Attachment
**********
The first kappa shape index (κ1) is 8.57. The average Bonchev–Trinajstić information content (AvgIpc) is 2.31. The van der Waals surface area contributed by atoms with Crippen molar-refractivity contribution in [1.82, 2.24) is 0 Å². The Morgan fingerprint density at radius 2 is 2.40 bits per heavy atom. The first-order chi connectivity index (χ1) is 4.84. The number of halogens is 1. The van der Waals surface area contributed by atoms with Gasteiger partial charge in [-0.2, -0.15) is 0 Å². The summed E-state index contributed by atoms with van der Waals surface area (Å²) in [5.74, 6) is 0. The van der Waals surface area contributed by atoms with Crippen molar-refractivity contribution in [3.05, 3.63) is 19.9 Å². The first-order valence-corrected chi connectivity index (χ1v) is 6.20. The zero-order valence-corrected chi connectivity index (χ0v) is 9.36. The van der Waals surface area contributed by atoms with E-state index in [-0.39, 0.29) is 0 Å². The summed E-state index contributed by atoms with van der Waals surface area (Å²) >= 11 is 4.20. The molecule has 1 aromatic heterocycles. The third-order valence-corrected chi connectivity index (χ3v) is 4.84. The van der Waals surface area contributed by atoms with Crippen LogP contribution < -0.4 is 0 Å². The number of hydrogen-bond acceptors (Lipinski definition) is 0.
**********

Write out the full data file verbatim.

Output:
The first kappa shape index (κ1) is 8.57. The average Bonchev–Trinajstić information content (AvgIpc) is 2.31. The van der Waals surface area contributed by atoms with Crippen molar-refractivity contribution in [1.82, 2.24) is 0 Å². The Morgan fingerprint density at radius 2 is 2.40 bits per heavy atom. The first-order chi connectivity index (χ1) is 4.84. The number of halogens is 1. The van der Waals surface area contributed by atoms with Gasteiger partial charge in [-0.2, -0.15) is 0 Å². The summed E-state index contributed by atoms with van der Waals surface area (Å²) in [5.74, 6) is 0. The van der Waals surface area contributed by atoms with Crippen molar-refractivity contribution in [3.05, 3.63) is 19.9 Å². The first-order valence-corrected chi connectivity index (χ1v) is 6.20. The zero-order valence-corrected chi connectivity index (χ0v) is 9.36. The van der Waals surface area contributed by atoms with E-state index in [-0.39, 0.29) is 0 Å². The summed E-state index contributed by atoms with van der Waals surface area (Å²) >= 11 is 4.20. The molecule has 1 aromatic heterocycles. The third-order valence-corrected chi connectivity index (χ3v) is 4.84. The van der Waals surface area contributed by atoms with Crippen LogP contribution < -0.4 is 0 Å². The number of hydrogen-bond acceptors (Lipinski definition) is 0.